Craigmore Sustainables, the New Zealand dairy fund manager, held the first close of its second dairy fund this week on NZ$75 million ($50 million). The fund attracted a large cornerstone commitment from a large public sector pension fund in Europe, as well as a group of smaller investors.
The fund, which is targeting NZ$300 million overall and expects to announce a final close in 2016, is Craigmore’s third collective investment vehicle in New Zealand where the firm also invests into permanent crops and forestry.
Its most recent fund, Craigmore Dairy Partnership I, closed on NZ$225 million ($147 million) in October 2014. And the existence of this previous fund opened up a new set of investors to Craigmore.
“What you get when going back to the market with a bit of a track record, which we now have — the first partnership did roughly said we said it was going to do in terms of deployment and setting up an operating business — is the ability to talk to investors that have a policy of no first-time fund managers,” said Nick Tapp, chairman of Craigmore.
Experience investing in the sector also helps, and is on the rise in the institutional investing community; the public sector pension fund had invested into agriculture before.
AgFunder Co-Investment Fund III is now open for investment. Closing June 15, Spots are limited.
“It’s definitely easier to talk to someone with previous experience of agriculture investing,” Tapp told AgFunderNews.
Ensuring an understanding of the cyclicality of agriculture was essential during the fundraising process as dairy prices, as with other commodities, have been depressed for several months, only recently coming off 13-year lows. And this has pushed farmland values in New Zealand down 18.6 percent year-over-year in October, according to the Real Estate Institute of New Zealand.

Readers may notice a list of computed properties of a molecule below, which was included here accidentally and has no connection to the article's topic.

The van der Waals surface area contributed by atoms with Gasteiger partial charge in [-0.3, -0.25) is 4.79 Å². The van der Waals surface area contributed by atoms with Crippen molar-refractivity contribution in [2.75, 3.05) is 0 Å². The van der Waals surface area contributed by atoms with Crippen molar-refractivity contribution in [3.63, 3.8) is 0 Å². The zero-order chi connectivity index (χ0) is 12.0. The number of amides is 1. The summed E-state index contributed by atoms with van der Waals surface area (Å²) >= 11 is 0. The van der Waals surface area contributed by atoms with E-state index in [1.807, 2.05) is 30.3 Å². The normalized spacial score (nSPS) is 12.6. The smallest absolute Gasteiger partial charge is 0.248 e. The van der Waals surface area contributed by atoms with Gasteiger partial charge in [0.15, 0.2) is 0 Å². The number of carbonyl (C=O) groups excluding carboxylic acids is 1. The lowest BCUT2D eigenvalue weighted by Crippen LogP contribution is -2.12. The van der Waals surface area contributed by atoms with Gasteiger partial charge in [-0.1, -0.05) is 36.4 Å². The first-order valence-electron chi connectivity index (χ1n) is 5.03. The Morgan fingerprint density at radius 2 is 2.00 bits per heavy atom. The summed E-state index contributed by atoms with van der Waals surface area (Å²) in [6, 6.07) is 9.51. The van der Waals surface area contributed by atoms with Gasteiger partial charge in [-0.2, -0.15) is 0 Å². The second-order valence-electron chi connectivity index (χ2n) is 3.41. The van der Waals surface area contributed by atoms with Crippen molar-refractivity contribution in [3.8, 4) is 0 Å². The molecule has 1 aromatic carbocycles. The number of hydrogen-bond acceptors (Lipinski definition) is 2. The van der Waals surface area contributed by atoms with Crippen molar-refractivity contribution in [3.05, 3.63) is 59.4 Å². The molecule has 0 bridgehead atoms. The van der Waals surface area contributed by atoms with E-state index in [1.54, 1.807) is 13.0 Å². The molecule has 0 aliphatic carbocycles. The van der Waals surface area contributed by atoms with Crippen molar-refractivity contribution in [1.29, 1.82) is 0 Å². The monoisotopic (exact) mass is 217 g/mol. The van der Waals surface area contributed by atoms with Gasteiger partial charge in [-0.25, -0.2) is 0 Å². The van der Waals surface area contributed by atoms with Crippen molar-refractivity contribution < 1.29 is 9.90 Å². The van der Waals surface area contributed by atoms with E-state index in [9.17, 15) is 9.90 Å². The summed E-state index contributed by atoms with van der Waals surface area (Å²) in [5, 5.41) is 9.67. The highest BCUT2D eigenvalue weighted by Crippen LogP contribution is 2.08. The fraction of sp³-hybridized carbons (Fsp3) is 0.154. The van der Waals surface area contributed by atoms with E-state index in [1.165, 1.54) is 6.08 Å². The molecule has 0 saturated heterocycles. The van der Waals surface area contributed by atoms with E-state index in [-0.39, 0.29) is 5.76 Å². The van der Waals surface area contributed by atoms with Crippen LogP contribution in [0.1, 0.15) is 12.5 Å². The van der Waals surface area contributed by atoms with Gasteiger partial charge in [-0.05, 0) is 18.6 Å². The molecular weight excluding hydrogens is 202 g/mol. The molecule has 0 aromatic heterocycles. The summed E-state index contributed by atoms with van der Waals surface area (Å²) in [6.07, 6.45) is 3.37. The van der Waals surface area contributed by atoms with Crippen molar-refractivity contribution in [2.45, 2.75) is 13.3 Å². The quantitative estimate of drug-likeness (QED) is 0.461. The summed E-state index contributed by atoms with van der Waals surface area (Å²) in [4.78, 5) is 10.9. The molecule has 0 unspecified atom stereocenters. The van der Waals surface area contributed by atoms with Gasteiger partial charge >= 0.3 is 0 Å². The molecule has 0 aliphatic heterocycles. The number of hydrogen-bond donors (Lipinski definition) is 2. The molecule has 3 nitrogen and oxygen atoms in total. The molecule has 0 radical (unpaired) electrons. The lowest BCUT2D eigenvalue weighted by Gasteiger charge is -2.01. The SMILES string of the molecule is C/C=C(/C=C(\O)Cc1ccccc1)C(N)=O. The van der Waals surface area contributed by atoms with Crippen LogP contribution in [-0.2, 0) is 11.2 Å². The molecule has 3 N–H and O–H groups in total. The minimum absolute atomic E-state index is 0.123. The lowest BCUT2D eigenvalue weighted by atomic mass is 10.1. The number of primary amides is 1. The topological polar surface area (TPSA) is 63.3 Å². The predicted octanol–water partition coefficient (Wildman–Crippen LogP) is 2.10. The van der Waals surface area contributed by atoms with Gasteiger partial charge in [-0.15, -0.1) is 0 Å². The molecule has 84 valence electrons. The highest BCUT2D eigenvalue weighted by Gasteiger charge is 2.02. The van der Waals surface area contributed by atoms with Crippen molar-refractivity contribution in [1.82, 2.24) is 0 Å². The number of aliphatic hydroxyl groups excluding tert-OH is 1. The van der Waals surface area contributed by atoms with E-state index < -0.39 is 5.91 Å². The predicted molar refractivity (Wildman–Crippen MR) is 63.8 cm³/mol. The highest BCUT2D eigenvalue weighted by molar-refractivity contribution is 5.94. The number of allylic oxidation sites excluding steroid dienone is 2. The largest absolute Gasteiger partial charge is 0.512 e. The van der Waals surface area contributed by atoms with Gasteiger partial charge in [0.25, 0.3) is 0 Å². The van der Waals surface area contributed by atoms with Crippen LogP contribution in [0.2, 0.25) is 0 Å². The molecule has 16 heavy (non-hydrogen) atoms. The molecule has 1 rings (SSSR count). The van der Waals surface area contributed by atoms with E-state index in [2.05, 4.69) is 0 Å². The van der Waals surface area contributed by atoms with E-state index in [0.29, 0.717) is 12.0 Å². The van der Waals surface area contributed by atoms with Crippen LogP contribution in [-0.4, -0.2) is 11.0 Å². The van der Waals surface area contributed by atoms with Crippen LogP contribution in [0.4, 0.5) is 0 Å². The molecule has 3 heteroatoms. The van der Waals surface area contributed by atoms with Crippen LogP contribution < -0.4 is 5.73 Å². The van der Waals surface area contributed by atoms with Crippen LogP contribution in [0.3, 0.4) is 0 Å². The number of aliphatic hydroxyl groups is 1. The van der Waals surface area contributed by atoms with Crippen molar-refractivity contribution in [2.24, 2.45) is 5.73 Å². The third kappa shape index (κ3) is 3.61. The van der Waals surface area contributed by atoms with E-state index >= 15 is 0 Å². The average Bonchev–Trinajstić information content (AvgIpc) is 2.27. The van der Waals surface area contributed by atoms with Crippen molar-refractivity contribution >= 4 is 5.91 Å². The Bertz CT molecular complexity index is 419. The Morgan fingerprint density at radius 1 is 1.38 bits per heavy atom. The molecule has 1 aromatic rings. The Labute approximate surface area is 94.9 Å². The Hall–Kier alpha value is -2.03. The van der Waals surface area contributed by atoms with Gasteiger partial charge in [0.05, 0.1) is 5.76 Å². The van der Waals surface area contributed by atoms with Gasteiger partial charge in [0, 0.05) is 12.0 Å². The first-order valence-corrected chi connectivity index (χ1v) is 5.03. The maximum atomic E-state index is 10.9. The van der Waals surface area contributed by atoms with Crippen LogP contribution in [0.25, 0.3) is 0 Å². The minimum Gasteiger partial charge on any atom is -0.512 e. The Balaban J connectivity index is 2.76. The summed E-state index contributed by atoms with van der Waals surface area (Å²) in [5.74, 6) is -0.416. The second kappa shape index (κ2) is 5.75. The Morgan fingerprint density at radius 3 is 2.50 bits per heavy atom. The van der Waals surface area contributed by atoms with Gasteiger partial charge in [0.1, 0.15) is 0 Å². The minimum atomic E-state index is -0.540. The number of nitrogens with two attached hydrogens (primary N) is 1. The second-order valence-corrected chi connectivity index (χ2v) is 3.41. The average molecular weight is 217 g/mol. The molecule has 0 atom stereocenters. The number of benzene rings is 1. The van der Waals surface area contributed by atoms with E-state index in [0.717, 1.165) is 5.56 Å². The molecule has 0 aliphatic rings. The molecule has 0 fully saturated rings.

“The big challenge for many investment managers raising funds across agriculture commodities has been where we are in the commodity price cycle,” said Tapp. “This causes concern until investors appreciate the cyclicality of the industry and until they understand that demand for most ag commodities has grown relentlessly at over 1 percent per annum for 50 years.”
Tapp also pointed out that dairy farmers can make quick decisions to help reverse falling prices by limiting production. “Grain farmers only have one sowing event and harvest each year; and once they’ve sown, they will most certainly harvest, so it can take longer to get a price response for grains,” said Tapp.
“Rabobank expects the brakes to be applied to milk production in export regions in the first half of 2016, although this will be less dramatic and less evenly spread than we had in mind a few months ago,” said Rabobank dairy senior analyst Kevin Bellamy in a recent report. “Pricing pressure will still build over our forecast period, but we delayed the timing of the recovery and envisage a somewhat weaker trajectory than we had a few months prior.”
Craigmore only has one direct competitor in New Zealand dairy that is Southern Pastures, a fund that closed on $300 million earlier this year.